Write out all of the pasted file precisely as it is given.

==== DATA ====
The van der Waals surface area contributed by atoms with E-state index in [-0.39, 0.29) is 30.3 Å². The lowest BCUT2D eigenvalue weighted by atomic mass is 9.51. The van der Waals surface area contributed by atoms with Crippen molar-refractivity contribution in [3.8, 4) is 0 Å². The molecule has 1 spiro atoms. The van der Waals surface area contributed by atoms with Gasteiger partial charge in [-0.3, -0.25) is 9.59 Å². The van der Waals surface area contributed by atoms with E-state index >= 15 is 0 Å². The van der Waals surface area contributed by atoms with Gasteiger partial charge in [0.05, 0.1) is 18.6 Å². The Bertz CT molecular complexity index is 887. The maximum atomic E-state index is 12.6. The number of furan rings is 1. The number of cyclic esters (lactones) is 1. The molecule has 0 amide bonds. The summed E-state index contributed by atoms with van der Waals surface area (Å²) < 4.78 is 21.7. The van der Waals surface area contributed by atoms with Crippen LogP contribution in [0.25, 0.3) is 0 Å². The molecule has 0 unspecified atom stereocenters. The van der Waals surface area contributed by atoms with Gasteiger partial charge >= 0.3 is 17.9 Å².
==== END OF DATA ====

The van der Waals surface area contributed by atoms with E-state index in [-0.39, 0.29) is 30.3 Å². The lowest BCUT2D eigenvalue weighted by atomic mass is 9.51. The van der Waals surface area contributed by atoms with Crippen molar-refractivity contribution in [3.8, 4) is 0 Å². The molecule has 1 spiro atoms. The van der Waals surface area contributed by atoms with Gasteiger partial charge in [-0.3, -0.25) is 9.59 Å². The van der Waals surface area contributed by atoms with E-state index >= 15 is 0 Å². The van der Waals surface area contributed by atoms with Gasteiger partial charge in [0.05, 0.1) is 18.6 Å². The Bertz CT molecular complexity index is 887. The maximum atomic E-state index is 12.6. The number of furan rings is 1. The number of cyclic esters (lactones) is 1. The molecule has 0 amide bonds. The summed E-state index contributed by atoms with van der Waals surface area (Å²) < 4.78 is 21.7. The van der Waals surface area contributed by atoms with Crippen LogP contribution in [0.25, 0.3) is 0 Å². The molecule has 0 unspecified atom stereocenters. The van der Waals surface area contributed by atoms with Gasteiger partial charge >= 0.3 is 17.9 Å².